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Nigeria’s oil rigs fall by 30% as exploration drops

The number of active oil rigs in Nigeria declined by 30 per cent in October, with stakeholders lamenting the reduction in exploration activities in the nation’s oil and gas industry.

Data obtained by our correspondent from the Organisation of Petroleum Exporting Countries showed that Nigeria’s rig count fell to seven in October from 10 in September.

It stood at 21 in March before the COVID-19 pandemic started taking a huge toll on the nation’s oil industry.

The rig count is largely a reflection of the level of exploration, development and production activities occurring in the oil and gas sector.

The global oil benchmark, Brent crude, plunged to as low as $15.98 per barrel in April, its lowest since June 1999. It traded around $44 per barrel on Wednesday.

The collapse in crude oil demand and prices occasioned largely by the coronavirus pandemic has forced many operators to put exploration on the back burner.

“Drilling of oil wells has been suspended, with all non-essential capital expenditure under review, to consider only activities that can be supported in the new oil price environment,” Seplat Petroleum Development Company Plc said in its 2020 half-yearly financial results.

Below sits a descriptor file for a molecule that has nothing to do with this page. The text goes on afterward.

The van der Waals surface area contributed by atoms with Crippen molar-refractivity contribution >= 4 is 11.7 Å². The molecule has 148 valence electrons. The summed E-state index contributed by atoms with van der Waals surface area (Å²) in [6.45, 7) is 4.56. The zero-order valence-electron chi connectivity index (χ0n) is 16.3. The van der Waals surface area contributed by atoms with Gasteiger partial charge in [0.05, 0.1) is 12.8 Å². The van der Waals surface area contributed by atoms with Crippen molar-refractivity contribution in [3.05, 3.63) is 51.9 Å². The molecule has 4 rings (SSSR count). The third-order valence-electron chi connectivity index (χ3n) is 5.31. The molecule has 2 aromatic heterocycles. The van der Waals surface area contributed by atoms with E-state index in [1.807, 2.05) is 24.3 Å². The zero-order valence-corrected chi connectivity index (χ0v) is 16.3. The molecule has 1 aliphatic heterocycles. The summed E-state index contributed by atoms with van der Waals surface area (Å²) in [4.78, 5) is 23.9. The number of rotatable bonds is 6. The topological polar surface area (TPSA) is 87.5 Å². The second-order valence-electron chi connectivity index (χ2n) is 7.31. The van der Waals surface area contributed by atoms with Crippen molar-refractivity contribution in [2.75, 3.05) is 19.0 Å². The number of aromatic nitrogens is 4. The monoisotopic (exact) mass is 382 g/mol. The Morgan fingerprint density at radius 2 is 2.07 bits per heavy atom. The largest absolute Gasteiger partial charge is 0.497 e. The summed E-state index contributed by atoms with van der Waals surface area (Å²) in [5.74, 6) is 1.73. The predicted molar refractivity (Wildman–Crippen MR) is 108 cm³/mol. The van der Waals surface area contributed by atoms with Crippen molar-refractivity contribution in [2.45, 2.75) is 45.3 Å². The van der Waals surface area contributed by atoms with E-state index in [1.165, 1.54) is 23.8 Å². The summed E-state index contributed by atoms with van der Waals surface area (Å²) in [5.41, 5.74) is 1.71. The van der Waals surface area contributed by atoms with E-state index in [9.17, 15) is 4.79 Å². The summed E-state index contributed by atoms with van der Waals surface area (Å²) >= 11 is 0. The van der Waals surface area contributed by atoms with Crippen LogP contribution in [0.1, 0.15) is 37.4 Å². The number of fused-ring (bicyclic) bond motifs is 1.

Last week, the Nigerian Association of Petroleum Explorationists warned that the continued reduction in oil and gas exploration activities in Nigeria would have huge consequences for the country.

NAPE said, “Nigeria is at risk of long-term disruption to oil and gas supplies, power generation, a collapse of industries and significant loss of revenue due to continued reduction in hydrocarbon exploration activities.

“Reduction in hydrocarbon exploration and exploitation has dire consequences for a country like Nigeria with a mono-economy hinged on crude oil.”

The Vice-President, Prof. Yemi Osinbajo, said on Tuesday that in order to grow Nigeria’s oil and gas reserves, the Federal Government had proposed fiscal incentives that would attract the investments in the nation’s basins in the Petroleum Industry Bill.

According to him, a key mandate of the Ministry of Petroleum Resources is to ensure the growth of the nation’s reserves base to at least 40 billion barrels of crude as well as the production capacity to three million barrels of crude per day.

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